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Do you like surprises as a writer?

Have you ever surprised yourself?

#FridayFictioneers Pirate Ships #FlashFiction

It’s Friday, time for another Friday Fictioneers Flash Fiction story with adorable and creative Alice, her incredulous and conventional parents, Marsha and Kevin, and her best friend, Billy. Today, we’ll be learning a little more about Alice, and why she needs to be creative. I hope you like this new episode!

Thanks to Rochelle Wisoff-Fields for hosting the challenge and Fatima Fakier Deria for today’s photo prompt, which led me directly to this weeks’ 100-word story.

                                                                    PHOTO PROMPT © Fatima Fakier Deria

Pirate Ships

“Which boat shall we take today, Alice?”

“Not today, Billy.”

“Alice Pendragon, you’ll be the first ever one-eyed, girl pirate in the history of Caribbean piracy!”

Alice shook her head and turned away. “There aren’t any pirate ships in the picture.”

“Alice, please look again and choose one of the ships to sail.”

Nurse Temple rapped on the door and strode in. “I’m afraid you’ll have to come back later, Billy. The doctor’s coming to check out our patient.”

“You already have a head scarf,” said Billy handing Alice the eye patch, “You better be wearing this when I come back!”

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Sorry, Alice’s story is a little sad today. My granddaughter was admitted to hospital last Monday. She’s home today and it was nothing too serious, but it made me think how lucky we are when we and our loved ones are healthy, and how important it is to be creative and believe in yourself, in sickness and in health.

 

All my ‘Alice’ flash fiction written for the Friday Fictioneers Challenge can be read as standalones, but if you’re interested in reading previous stories of Alice’s adventures, here  they are!

 If you’d like to join in Friday Fictioneers or read other posts check Rochelle’s Blog for rules and prompts. 

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#CarrotRanch #FlashFiction Challenge: Making a Rainbow @Charli_Mills

This post was written in response to Charli Mills at Carrot Ranch’s weekly Flash Fiction Challenge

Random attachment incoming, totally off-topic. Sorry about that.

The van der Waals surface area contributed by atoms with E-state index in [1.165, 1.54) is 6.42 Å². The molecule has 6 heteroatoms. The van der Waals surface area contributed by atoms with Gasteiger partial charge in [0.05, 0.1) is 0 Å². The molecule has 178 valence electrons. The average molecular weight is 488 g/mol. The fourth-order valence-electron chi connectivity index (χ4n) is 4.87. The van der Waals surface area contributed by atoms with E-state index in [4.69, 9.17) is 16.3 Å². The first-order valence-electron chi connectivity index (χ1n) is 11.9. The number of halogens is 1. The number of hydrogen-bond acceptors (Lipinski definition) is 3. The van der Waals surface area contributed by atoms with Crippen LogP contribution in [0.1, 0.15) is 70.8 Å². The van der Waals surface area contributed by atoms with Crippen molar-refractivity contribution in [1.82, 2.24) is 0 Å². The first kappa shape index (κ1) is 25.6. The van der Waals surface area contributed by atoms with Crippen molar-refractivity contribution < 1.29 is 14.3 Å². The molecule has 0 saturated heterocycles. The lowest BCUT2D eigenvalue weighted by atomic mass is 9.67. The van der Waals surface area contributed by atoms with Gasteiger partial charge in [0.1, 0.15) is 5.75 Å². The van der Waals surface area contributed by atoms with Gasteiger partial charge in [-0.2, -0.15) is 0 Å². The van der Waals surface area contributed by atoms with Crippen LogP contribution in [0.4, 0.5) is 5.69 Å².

february-91

February 9, 2017 prompt: In 99 words (no more, no less) write a story about a rainbow in a puddle. Is it a silver lining of sorts or a false reflection? Think about what it might mean or convey. Simple science? Hope? Or the doom of humankind? Create action or character reflection. Go where the prompt leads you.

Respond by February 14, 2017 to be included in the compilation (published February 15). Rules are here. All writers are welcome!

Here’s my take on the prompt this week:

Making a Rainbow

‘Look a puddle!’ James rushed to the playground.

‘What’s a puddle?’ asked Timmy.

‘Some water on the floor,’ replied Susan.

‘But we mustn’t spill any water,’ said Timmy. ‘Who did it?’

‘The clouds spilled the water,’ said Miss Rushbrooke.

‘Does that mean the drought’s over?’ Asked Jenny.

The teacher sighed watching the toddlers dip their fingers. They hadn’t seen rainfall in their short lives.  ‘Look for a rainbow. That’ll bring us good luck.’

They shook their heads; the sky was clear blue again.

‘Don’t worry,’ said Miss Rushbrooke. ‘Bring the watercolours. We can make a rainbow in the puddle.’

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Some say you never miss what you’ve never had, others say you can invent things that you’ll never see and never miss them, because they’re always in your imagination.

Teachers can help children be creative and imagine what they haven’t yet seen, or might never see.

What a wonderful profession!